Tories in '˜open warfare' over UK's immigration, say opponents

Ruth Davidson has opened up a rift at the top of the Conservative party over immigration, publicly breaking with Theresa May's policy on foreign students and questioning the government's 100,000 net migration target.

Scottish Conservative leader Ruth Davidson
Scottish Conservative leader Ruth Davidson

The Scottish Conservative leader called on her party to rethink its stance and lead a “mature” debate on immigration that balances the economic benefits and pressures that migration brings to the UK.

Opponents claimed the Tories were in “open warfare” over the UK’s immigration target after senior cabinet figures appealed to the Prime Minister to ease the target earlier this year.

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Her comments will be seen a challenge to Mrs May and an endorsement of potential successors such as Home Secretary Amber Rudd, who was among those to cast doubt over whether the 100,000 target would be maintained.

Ms Davidson and Ms Rudd are believed to have held a private meeting in Glasgow last week amid growing speculation that the Scottish Conservative leader’s popularity among grassroots party members could make her an influential figure in a future leadership contest.

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Writing in the Daily Telegraph, Ms Davidson highlighted the government’s failure to bring net migration down to the tens of thousands in any year since the target was adopted in 2010.

“Brexit is a big reset button and should - in theory - make that much easier to do so. But we have to ask whether the target continues to be the right one?” she wrote.

Falling unemployment and a shrinking workforce means reducing migration could harm the economy in the long term, Ms Davidson argued.

And she said international students, who made up more than half of the 273,000 net migration total for the year to September 2016, should no longer be included in figures in order to ease public fears that immigration is too high.

Ms Davidson said: “The great problem is that the two principles of our immigration policy - public trust and business need for skilled foreign workers - appear to be in conflict. But they don’t need to be.

“According to the pollster ComRes, only 24 per cent of British adults think that international students are immigrants.

“More than 90 per cent say international students should be able to work in the UK for a period of time after they have completed their study.

“So let’s start there. If people don’t think that students should be included in the net migration numbers, let’s take them out.”

The Prime Minister has repeatedly rejected calls from business and leading figures in her own party for students to be stripped out of net migration figures.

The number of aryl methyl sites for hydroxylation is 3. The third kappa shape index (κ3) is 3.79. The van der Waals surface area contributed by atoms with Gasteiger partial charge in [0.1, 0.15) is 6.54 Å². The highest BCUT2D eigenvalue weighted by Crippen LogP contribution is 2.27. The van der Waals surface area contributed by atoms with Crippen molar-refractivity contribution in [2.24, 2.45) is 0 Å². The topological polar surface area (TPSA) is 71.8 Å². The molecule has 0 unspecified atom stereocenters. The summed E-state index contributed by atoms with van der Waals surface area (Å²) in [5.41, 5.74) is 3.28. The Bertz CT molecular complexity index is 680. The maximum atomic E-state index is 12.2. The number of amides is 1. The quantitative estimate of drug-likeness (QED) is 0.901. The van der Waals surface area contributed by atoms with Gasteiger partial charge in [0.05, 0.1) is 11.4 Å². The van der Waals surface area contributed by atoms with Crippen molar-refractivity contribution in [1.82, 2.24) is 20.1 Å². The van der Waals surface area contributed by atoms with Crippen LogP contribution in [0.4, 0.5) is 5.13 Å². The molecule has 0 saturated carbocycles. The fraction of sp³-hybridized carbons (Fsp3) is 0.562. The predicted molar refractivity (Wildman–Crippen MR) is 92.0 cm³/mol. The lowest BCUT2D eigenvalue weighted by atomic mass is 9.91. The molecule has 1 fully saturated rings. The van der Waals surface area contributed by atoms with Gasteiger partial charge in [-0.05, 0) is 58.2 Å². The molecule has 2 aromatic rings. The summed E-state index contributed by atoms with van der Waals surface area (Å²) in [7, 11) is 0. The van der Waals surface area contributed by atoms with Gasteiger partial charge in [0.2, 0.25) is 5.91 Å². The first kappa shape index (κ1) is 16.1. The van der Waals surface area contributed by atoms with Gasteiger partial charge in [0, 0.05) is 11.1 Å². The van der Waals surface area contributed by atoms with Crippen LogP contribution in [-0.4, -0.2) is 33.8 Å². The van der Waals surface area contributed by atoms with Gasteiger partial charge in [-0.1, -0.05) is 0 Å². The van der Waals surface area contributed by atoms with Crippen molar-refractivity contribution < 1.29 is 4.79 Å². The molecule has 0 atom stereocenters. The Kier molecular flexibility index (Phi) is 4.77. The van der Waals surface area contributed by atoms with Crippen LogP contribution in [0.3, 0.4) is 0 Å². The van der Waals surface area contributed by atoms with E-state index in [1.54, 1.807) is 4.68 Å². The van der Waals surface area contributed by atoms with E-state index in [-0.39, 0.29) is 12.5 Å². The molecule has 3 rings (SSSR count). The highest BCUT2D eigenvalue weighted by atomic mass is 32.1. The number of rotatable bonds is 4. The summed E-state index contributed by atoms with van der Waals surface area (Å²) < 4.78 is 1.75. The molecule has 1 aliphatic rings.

Ms Davidson also challenged a key plank of Mrs May’s record as Home Secretary, arguing that international students should have longer to look for work in the UK after they finish their courses.

The tier 1 (post-study work) visa was abolished by Mrs May’s department in 2012, despite calls for a reprieve from business and the university sector.

Following the Conservatives’ election setback in June, Ms Davidson issued a further warning to her colleagues in government, arguing the Tories need to strike a more conciliatory tone on immigration to see off the threat from a resurgent Labour Party.

“Many of those voting groups we need to reconnect with - younger voters, those in urban areas - are more likely to be either immigrants themselves or have a number of non-British nationals within their family or social groups,” she said.

“For a start, we could get the message out more clearly that there is nothing so Conservative as pulling your loved ones close and striving to build a better future for your family, which is what so many immigrants do.”

She ended the article: “The time for easy slogans is over. Let’s treat the British public like the grown ups they are and have the mature conversation we need.”

Downing Street did not respond to the article.

Labour shadow Scotland Office minister Paul Sweeney said: “The Tories are in open warfare and these comments from Ruth Davidson show just deep the splits in the party run.

“When the leader of the Scottish Conservatives, who defends abhorrent policies such as the rape clause, tells Theresa May that she needs to think again then you know just how wrong the Prime Minister is.

“Our elderly population is expected to grow significantly, while the working-age population is forecast to increase only marginally, which shows just how wrong-headed the Tory approach on immigration is.”

The SNP said Ms Davidson, who backed Remain in the EU referendum, had committed another “U-turn” and called on the Prime Minister to follow suit.

Immigration spokesman Stuart McDonald MP said: “Brexit threatens to be economically disastrous for Scotland, and it seems Ruth Davidson is only now waking up to that fact.

“But the person who needs to be persuaded is her boss in Downing Street, Theresa May – and the PM shows no sign of ditching her reckless pursuit of a hard Brexit.”